It walked even closer, and I frantically removed the extender, but by the time I was ready for action, it had lain down in a clump of blueberry bushes. The head was visible for awhile, but then it lowered it to the ground and was hidden so well that someone walking by would not have had an inkling that a fawn was there.
Natural Camouflage: The Fawn Was Invisible When It Lowered Its' Head
With this, we declared the morning to be a success and head for Thornton Gap and home. On the way, we saw a bachelor group of 4 or more bucks, at least two of which were larger than the one we photographed in the meadow. We got no photographs of them, but it brought the morning to a successful conclusion.  We were back in Fulton County shortly after noon, and that evening I was afield, looking for fawns near home.

For more Camera Critters photographs,  Click Here!


Originally posted at Pennsylvania Wildlife Photographer by Willard Hill

15 comments:

Denise said...

Marvelous!!! Big Meadows is only about a 45 minute drive away from our home and we go there often during the year. We have always been lucky at seeing the deer but it's been a long time since I went up there to see the fawns. Thank you for giving me this chance through your outstanding photos.

ladyfi said...

Wow - what wonderful close-ups!

Tammy said...

awwww...I was out this morning...in the rain...looking for fawns and some velvet. I saw some velvet, but no fawns yet. Beautiful shots!

LivingSoAbundantly said...

Incredible photos! I especially like the one with the pine tree. ;) You should enter these in a photo contest.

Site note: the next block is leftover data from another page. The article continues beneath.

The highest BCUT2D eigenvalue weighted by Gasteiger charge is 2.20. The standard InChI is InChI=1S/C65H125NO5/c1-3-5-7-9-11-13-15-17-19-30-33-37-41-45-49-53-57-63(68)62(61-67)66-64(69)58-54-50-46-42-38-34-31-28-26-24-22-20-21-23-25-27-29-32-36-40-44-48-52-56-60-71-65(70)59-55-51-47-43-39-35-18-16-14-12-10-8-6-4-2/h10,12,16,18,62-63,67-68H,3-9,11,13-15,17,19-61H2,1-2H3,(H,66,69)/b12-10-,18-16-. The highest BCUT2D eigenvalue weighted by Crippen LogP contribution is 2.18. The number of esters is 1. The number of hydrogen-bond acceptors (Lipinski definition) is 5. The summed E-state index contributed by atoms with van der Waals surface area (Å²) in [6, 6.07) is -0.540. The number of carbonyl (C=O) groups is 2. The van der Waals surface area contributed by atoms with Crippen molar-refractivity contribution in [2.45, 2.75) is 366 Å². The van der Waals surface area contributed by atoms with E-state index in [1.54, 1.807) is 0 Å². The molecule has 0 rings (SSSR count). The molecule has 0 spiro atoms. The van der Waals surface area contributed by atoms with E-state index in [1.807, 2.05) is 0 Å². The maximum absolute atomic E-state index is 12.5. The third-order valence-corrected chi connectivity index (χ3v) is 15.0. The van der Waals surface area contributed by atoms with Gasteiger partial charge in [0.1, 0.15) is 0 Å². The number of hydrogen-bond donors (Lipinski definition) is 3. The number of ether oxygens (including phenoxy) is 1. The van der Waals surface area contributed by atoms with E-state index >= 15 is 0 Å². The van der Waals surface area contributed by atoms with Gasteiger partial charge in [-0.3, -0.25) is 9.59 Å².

Nikki-ann said...

Wonderful shots. They're such beautiful creatures :)

Gary said...

Some great close ups!! Boom & Gary of the Vermilon River, Canada.

Michelle said...

Incredible captures. I love the one of the white tail peering through the grass!!!

Linda (PA_shutterbug) said...

Bob and I were on Skyline Drive on Saturday of Memorial Day weekend. We saw three deer, including one fawn, that crossed the road. I got pictures of two of the deer, but not the fawn.

Linda (PA_shutterbug) said...

LOVED all your pictures!

eileeninmd said...

Fantastic shots of the deer. The fawns are adorable!

eileeninmd said...

Fantastic shots of the deer. The fawns are adorable!

Feral Female said...

Those shots of those fawns are just glorious!!

JimB said...

Willard
We just returned from there a few minutes ago. Went down Friday and had a great time at Meadow on Friday evening with the exception of the rude photographers that believe they have to walk up to the does and fawns and then spook them. Saw some bucks as well as a great one. Saturday morning was a very good day with about a dozen fawns in the meadow. This morning delivered a different experience.

We had a fawn bed in front of us and watched three or four more be tucked away by the mothers and the mothers quickly departed. Soon a coyote came sniffing the meadow and we watched close at hand while it killed two fawns--it devoured one and left the other to lay.

beautiful pictures Willard!

Jim

HANNIBAL said...

Wow, what a day! To get so close to a fawn, or shall I say, a fawn get so close to you is magical!

*Honest Abe said...

Excellent photography.